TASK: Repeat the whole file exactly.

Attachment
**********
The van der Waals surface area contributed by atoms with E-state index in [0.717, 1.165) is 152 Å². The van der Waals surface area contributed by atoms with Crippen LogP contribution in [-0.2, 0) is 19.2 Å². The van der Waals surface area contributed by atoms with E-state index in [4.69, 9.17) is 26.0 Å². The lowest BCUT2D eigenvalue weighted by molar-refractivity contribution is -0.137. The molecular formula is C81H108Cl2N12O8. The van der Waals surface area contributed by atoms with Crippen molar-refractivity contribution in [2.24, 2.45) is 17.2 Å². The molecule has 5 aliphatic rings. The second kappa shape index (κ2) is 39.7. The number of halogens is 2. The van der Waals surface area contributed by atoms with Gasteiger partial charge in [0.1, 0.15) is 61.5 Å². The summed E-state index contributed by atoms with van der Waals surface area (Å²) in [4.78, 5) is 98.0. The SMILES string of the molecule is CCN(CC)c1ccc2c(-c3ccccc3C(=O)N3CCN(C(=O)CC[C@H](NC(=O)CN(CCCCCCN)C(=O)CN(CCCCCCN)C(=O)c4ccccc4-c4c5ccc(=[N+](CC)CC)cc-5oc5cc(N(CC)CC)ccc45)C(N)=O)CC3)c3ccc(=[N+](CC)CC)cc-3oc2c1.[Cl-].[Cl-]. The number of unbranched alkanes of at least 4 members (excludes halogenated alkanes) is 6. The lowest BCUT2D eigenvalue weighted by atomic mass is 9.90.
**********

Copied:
The van der Waals surface area contributed by atoms with E-state index in [0.717, 1.165) is 152 Å². The van der Waals surface area contributed by atoms with Crippen LogP contribution in [-0.2, 0) is 19.2 Å². The van der Waals surface area contributed by atoms with E-state index in [4.69, 9.17) is 26.0 Å². The lowest BCUT2D eigenvalue weighted by molar-refractivity contribution is -0.137. The molecular formula is C81H108Cl2N12O8. The van der Waals surface area contributed by atoms with Crippen molar-refractivity contribution in [2.24, 2.45) is 17.2 Å². The molecule has 5 aliphatic rings. The second kappa shape index (κ2) is 39.7. The number of halogens is 2. The van der Waals surface area contributed by atoms with Gasteiger partial charge in [0.1, 0.15) is 61.5 Å². The summed E-state index contributed by atoms with van der Waals surface area (Å²) in [4.78, 5) is 98.0. The SMILES string of the molecule is CCN(CC)c1ccc2c(-c3ccccc3C(=O)N3CCN(C(=O)CC[C@H](NC(=O)CN(CCCCCCN)C(=O)CN(CCCCCCN)C(=O)c4ccccc4-c4c5ccc(=[N+](CC)CC)cc-5oc5cc(N(CC)CC)ccc45)C(N)=O)CC3)c3ccc(=[N+](CC)CC)cc-3oc2c1.[Cl-].[Cl-]. The number of unbranched alkanes of at least 4 members (excludes halogenated alkanes) is 6. The lowest BCUT2D eigenvalue weighted by atomic mass is 9.90.